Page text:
Health

Inspire implant helps sleep apnea patients

First Iowa procedure done in February in Iowa City

A demonstration sample of the Inspire unit, which is surgically implanted into the chest of patients with sleep apnea, controls tongue movement and keeps airways open. Photographed at ENT Medical Services in Iowa City on Wednesday, May 4, 2016. (Liz Martin/The Gazette)
A demonstration sample of the Inspire unit, which is surgically implanted into the chest of patients with sleep apnea, controls tongue movement and keeps airways open. Photographed at ENT Medical Services in Iowa City on Wednesday, May 4, 2016. (Liz Martin/The Gazette)
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IOWA CITY — Larry Mahnke surrendered his driver’s license two years ago after sleep apnea made him so drowsy he couldn’t drive safely.

The 63-year-old Manning man was driving home late one night when he was pulled over by a police officer.

“He said, ‘I got a report that you’ve been driving around town drunk’,” Mahnke recalls. “I don’t even drink.”

Several weeks later, the Iowa Department of Transportation sent him a medical questionnaire that included a section on sleep apnea, a common disorder in which breathing during sleep is interrupted dozens of times an hour, causing poor sleep. Mahnke couldn’t get a doctor to sign off on the section, so he was forced to turn in his license.

Mahnke was waking up more than 30 times an hour — considered a severe disorder. He’d been prescribed a continuous positive airway pressure device, a mask that uses mild air pressure to keep airways open, but he wasn’t using it.

“I cannot keep that mask on at night, no matter what,” Mahnke said.

A camcorder Mahnke set up by the bed showed him taking off the mask to itch his nose, then not putting it back on. Or he’d wake up with the device on his forehead or on the floor — unsure how it got there.

Mahnke’s not alone. A study published in 2015 in Otolaryngology–Head and Neck Surgery showed more than half of 616 Cleveland Clinic patients prescribed CPAP devices weren’t using them.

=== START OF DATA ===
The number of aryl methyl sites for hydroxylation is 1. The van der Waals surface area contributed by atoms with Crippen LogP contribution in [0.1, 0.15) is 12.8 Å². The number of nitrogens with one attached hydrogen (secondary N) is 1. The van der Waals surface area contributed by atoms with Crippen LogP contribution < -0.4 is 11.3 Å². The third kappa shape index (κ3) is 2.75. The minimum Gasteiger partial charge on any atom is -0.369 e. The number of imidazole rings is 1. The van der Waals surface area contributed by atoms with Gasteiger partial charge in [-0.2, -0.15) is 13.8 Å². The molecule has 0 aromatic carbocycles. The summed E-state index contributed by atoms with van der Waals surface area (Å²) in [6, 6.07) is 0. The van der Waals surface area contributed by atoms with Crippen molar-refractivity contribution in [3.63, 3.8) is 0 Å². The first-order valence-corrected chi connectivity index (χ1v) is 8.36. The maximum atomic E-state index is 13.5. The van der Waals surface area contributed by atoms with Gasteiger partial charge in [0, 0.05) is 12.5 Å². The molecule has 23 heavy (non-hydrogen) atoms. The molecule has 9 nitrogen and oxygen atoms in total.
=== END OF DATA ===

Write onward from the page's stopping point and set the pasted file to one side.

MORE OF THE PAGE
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One evening, Mahnke’s brother-in-law, John Campbell, of Denison, called to say he heard a news report about a new sleep apnea procedure approved by the FDA in April 2014.

A Pacemaker-like device called Inspire is surgically implanted in the chest. One sensor attached near the ribs senses breathing and triggers a pulse in a second sensor, connected to the hypoglossal nerve. That pulse controls tongue movement and keeps airways open so the person can stay asleep.

Mahnke became the first person to have the Inspire surgery in Iowa on Feb. 29. Dr. Dwayne Capper performed the procedure at the Iowa City Ambulatory Surgical Center, so far the only Iowa medical facility to offer the surgery.

Each night, Mahnke uses a remote control to start the device. It has a 20-minute to 30-minute standby mode to allow the patient to fall asleep, explained Kent Lee, therapy development manager for Inspire Medical Systems, of Maple Grove, Minn. Mahnke can adjust the stimulation settings.

“It’s been working pretty darn well,” Mahnke said. “I’m sure not as drowsy as I have been.”

During a sleep test May 4 in Iowa City, Mahnke woke up fewer than 15 times per hour — a 50 percent reduction from before the surgery.

Wellmark Blue Cross and Blue Shield originally wouldn’t cover the Inspire device, which costs between $20,000 and $30,000, Mahnke said. Physicians must document a qualified patient has tried cheaper solutions first. Capper and Lee helped Mahnke seek an independent, external medical review, which came out in favor of coverage, Lee said.

The Iowa City center has eight to 10 other patients awaiting insurance approval to have the surgery, Capper said.

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The Inspire devices must be replaced every eight to 10 years, when the battery wears out. Patients come in for checkups every six months to a year, when doctors can measure the device’s battery life and how much the patient is using the device.

So far, Mahnke is getting seven to eight hours of sleep a night with Inspire. He’s also working to lose weight and increase exercise, steps shown to reduce sleep apnea.

“I’m hoping I can be well enough to get my driver’s license back,” Mahnke said. “That is my big goal.”

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